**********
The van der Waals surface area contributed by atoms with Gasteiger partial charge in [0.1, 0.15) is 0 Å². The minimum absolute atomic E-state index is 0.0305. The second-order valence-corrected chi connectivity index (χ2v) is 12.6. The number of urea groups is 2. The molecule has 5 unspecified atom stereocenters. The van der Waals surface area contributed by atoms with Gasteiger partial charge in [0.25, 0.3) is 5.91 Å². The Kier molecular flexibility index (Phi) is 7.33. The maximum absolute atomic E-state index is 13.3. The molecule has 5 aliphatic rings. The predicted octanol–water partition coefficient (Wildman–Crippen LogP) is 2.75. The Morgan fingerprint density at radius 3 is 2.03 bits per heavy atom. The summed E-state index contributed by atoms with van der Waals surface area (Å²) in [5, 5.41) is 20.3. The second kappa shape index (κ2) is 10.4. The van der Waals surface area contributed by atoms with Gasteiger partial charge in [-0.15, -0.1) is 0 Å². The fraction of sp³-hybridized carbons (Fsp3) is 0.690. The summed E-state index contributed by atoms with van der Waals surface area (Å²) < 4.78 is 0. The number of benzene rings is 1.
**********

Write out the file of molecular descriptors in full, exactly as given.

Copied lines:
The van der Waals surface area contributed by atoms with Gasteiger partial charge in [0.1, 0.15) is 0 Å². The minimum absolute atomic E-state index is 0.0305. The second-order valence-corrected chi connectivity index (χ2v) is 12.6. The number of urea groups is 2. The molecule has 5 unspecified atom stereocenters. The van der Waals surface area contributed by atoms with Gasteiger partial charge in [0.25, 0.3) is 5.91 Å². The Kier molecular flexibility index (Phi) is 7.33. The maximum absolute atomic E-state index is 13.3. The molecule has 5 aliphatic rings. The predicted octanol–water partition coefficient (Wildman–Crippen LogP) is 2.75. The Morgan fingerprint density at radius 3 is 2.03 bits per heavy atom. The summed E-state index contributed by atoms with van der Waals surface area (Å²) in [5, 5.41) is 20.3. The second kappa shape index (κ2) is 10.4. The van der Waals surface area contributed by atoms with Gasteiger partial charge in [-0.15, -0.1) is 0 Å². The fraction of sp³-hybridized carbons (Fsp3) is 0.690. The summed E-state index contributed by atoms with van der Waals surface area (Å²) < 4.78 is 0. The number of benzene rings is 1.